Next page . . . . Previous page . . . . Speeches . . . . Contents . . . . Sittings . . . . PDF . . . .

Legislative Assembly for the ACT: 2005 Week 12 Hansard (Wednesday, 19 October 2005) . . Page.. 3856 ..


consultation with the people of west Belconnen over the idea of spending $43 million on building the best school in west Belconnen, the best school in Canberra, for the students of west Belconnen. The government has not walked away from the view that this proposal will be good for students of the territory for many years ahead. The government’s position is clear and we have not walked away from it.

It is my sincere hope that we will be opening a school in west Belconnen for the start of the 2009 academic year. There is no secret about that. That is the government’s position. That is the proposal we are consulting on. We are in the middle of a six-month consultation period in which we are taking suggestions from the community, input from the community, in accordance with the requirements of the act and we will be making an announcement about that at the appropriate time.

MRS BURKE: I have a brief supplementary question. Minister, is the date in your diary?

MS GALLAGHER: I do not think that I need to add anything to that. The question is absolutely ridiculous.

Corrective services—prison project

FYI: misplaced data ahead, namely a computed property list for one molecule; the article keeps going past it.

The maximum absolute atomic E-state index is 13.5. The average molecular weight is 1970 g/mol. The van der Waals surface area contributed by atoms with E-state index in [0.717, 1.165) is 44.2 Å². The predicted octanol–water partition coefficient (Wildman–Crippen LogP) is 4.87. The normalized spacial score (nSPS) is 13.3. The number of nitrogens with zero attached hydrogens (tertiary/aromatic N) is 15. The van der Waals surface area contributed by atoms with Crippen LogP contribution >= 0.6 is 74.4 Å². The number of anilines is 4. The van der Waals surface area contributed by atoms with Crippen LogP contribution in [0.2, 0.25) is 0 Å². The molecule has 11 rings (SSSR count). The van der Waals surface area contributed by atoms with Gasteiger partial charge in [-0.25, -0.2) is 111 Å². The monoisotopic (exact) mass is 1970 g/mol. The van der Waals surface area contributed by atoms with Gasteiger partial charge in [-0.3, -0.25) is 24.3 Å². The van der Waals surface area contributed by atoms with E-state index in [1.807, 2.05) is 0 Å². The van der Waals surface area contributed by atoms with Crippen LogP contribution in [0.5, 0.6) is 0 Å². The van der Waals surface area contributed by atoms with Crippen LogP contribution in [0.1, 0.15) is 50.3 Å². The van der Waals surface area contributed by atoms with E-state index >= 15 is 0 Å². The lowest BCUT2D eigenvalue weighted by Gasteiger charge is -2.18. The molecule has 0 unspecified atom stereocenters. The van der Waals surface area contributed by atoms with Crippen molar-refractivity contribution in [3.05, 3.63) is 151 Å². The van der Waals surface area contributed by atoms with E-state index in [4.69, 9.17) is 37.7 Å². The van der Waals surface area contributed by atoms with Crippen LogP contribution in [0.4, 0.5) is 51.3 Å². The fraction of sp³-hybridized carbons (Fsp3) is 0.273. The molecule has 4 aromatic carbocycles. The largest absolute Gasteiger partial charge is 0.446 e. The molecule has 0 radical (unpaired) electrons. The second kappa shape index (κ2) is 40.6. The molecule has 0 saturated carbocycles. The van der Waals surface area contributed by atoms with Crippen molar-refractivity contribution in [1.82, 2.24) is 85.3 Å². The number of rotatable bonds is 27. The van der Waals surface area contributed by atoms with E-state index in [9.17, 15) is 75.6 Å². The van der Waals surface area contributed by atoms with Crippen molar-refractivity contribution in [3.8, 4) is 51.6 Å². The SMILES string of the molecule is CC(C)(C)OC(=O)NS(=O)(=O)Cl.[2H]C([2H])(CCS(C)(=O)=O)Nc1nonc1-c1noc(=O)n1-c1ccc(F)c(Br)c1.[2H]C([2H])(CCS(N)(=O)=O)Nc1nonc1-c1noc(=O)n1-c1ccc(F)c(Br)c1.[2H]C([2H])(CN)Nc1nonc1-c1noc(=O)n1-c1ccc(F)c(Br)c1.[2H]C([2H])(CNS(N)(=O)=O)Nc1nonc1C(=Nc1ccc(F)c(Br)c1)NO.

MR STEFANIAK: Mr Speaker, my question is to the Attorney-General and minister for corrections. Minister, you would be aware that the original budget for the ACT prison was $110 million in March 2003 dollars and that, at the latest count—according to the 2005 budget papers—this cost has already increased to $128 million. Given that New South Wales intends to build another prison for 500-plus prisoners, will the proposed extra New South Wales prison affect the viability of the ACT prison?

MR STANHOPE: I thank Mr Stefaniak for his continuing interest in the Alexander Maconochie Centre project. I understand that Mr Stefaniak’s major concern with the Alexander Maconochie Centre is that it will not contain a gallows. Knowing, as we all do, Mr Stefaniak’s continuing fondness for and support of the death penalty, I would imagine that Mr Stefaniak’s concern perhaps goes to that, as well as to other issues, but we will not be providing a facility for executing people.

MR STEFANIAK: What is happening in New South Wales?

MR STANHOPE: They are not going to execute prisoners either, Bill. It is worth reflecting, as we talk on the subject of—

Mr Smyth: Standing order 118 (b) does not allow debate; he must answer the question.

MR SPEAKER: The minister is answering the question.

MR STANHOPE: Mr Stefaniak asked about corrections. We all know that Mr Stefaniak continues to support the reintroduction of the death penalty in Australia. I think that, in any discussion around corrections and a corrections facility for the ACT, it is relevant to refer to the fact that Mr Stefaniak is a continuing advocate of the reinstatement of the death penalty to the ACT and to Australia. I am making the point that, in the planning


Next page . . . . Previous page . . . . Speeches . . . . Contents . . . . Sittings . . . . PDF . . . .